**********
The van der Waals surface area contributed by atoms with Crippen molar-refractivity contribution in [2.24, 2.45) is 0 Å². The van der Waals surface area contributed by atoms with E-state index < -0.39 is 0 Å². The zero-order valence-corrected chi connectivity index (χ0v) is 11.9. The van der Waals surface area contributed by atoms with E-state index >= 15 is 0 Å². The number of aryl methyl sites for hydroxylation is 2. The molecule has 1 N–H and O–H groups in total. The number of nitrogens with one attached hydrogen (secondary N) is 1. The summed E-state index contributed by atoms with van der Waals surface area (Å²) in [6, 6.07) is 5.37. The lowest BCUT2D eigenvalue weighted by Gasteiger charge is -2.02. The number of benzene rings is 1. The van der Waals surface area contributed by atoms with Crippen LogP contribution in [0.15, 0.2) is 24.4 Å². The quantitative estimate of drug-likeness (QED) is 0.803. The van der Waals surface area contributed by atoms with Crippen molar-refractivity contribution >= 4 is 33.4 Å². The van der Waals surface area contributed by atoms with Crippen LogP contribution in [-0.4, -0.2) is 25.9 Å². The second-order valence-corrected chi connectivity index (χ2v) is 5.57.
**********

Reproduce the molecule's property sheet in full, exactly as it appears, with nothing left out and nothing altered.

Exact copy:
The van der Waals surface area contributed by atoms with Crippen molar-refractivity contribution in [2.24, 2.45) is 0 Å². The van der Waals surface area contributed by atoms with E-state index < -0.39 is 0 Å². The zero-order valence-corrected chi connectivity index (χ0v) is 11.9. The van der Waals surface area contributed by atoms with E-state index >= 15 is 0 Å². The number of aryl methyl sites for hydroxylation is 2. The molecule has 1 N–H and O–H groups in total. The number of nitrogens with one attached hydrogen (secondary N) is 1. The summed E-state index contributed by atoms with van der Waals surface area (Å²) in [6, 6.07) is 5.37. The lowest BCUT2D eigenvalue weighted by Gasteiger charge is -2.02. The number of benzene rings is 1. The van der Waals surface area contributed by atoms with Crippen LogP contribution in [0.15, 0.2) is 24.4 Å². The quantitative estimate of drug-likeness (QED) is 0.803. The van der Waals surface area contributed by atoms with Crippen molar-refractivity contribution >= 4 is 33.4 Å². The van der Waals surface area contributed by atoms with Crippen LogP contribution in [-0.4, -0.2) is 25.9 Å². The second-order valence-corrected chi connectivity index (χ2v) is 5.57.